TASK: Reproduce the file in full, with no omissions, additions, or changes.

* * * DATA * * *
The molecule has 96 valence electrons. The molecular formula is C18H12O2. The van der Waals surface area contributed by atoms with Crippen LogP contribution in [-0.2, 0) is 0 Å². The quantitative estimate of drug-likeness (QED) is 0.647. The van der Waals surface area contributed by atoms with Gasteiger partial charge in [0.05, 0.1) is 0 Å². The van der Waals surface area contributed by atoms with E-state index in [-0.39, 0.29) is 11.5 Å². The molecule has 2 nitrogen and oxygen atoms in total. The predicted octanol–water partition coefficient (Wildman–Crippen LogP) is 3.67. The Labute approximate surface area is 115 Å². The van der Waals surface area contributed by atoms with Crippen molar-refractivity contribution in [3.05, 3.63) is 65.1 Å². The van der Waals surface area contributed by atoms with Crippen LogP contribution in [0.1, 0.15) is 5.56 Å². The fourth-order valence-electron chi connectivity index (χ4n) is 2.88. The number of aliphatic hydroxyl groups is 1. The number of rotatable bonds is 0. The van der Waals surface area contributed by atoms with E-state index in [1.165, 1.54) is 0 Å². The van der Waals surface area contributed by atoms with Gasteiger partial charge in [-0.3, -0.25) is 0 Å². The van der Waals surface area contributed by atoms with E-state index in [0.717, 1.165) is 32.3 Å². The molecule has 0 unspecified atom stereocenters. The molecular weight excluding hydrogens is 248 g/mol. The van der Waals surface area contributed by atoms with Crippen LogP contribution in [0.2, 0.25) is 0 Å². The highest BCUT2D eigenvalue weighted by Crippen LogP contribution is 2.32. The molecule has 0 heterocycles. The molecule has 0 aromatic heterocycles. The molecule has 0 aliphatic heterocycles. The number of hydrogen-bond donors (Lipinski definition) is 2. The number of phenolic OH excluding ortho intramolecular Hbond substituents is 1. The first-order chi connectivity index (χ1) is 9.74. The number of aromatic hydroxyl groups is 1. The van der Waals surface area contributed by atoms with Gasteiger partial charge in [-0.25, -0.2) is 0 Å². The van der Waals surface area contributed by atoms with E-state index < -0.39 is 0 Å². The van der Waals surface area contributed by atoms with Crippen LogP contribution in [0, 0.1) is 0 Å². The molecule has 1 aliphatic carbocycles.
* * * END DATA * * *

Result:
The molecule has 96 valence electrons. The molecular formula is C18H12O2. The van der Waals surface area contributed by atoms with Crippen LogP contribution in [-0.2, 0) is 0 Å². The quantitative estimate of drug-likeness (QED) is 0.647. The van der Waals surface area contributed by atoms with Gasteiger partial charge in [0.05, 0.1) is 0 Å². The van der Waals surface area contributed by atoms with E-state index in [-0.39, 0.29) is 11.5 Å². The molecule has 2 nitrogen and oxygen atoms in total. The predicted octanol–water partition coefficient (Wildman–Crippen LogP) is 3.67. The Labute approximate surface area is 115 Å². The van der Waals surface area contributed by atoms with Crippen molar-refractivity contribution in [3.05, 3.63) is 65.1 Å². The van der Waals surface area contributed by atoms with Crippen LogP contribution in [0.1, 0.15) is 5.56 Å². The fourth-order valence-electron chi connectivity index (χ4n) is 2.88. The number of aliphatic hydroxyl groups is 1. The number of rotatable bonds is 0. The van der Waals surface area contributed by atoms with E-state index in [1.165, 1.54) is 0 Å². The van der Waals surface area contributed by atoms with Gasteiger partial charge in [-0.3, -0.25) is 0 Å². The van der Waals surface area contributed by atoms with E-state index in [0.717, 1.165) is 32.3 Å². The molecule has 0 unspecified atom stereocenters. The molecular weight excluding hydrogens is 248 g/mol. The van der Waals surface area contributed by atoms with Crippen LogP contribution in [0.2, 0.25) is 0 Å². The highest BCUT2D eigenvalue weighted by Crippen LogP contribution is 2.32. The molecule has 0 heterocycles. The molecule has 0 aromatic heterocycles. The molecule has 0 aliphatic heterocycles. The number of hydrogen-bond donors (Lipinski definition) is 2. The number of phenolic OH excluding ortho intramolecular Hbond substituents is 1. The first-order chi connectivity index (χ1) is 9.74. The number of aromatic hydroxyl groups is 1. The van der Waals surface area contributed by atoms with Gasteiger partial charge in [-0.25, -0.2) is 0 Å². The van der Waals surface area contributed by atoms with E-state index < -0.39 is 0 Å². The van der Waals surface area contributed by atoms with Crippen LogP contribution in [0, 0.1) is 0 Å². The molecule has 1 aliphatic carbocycles.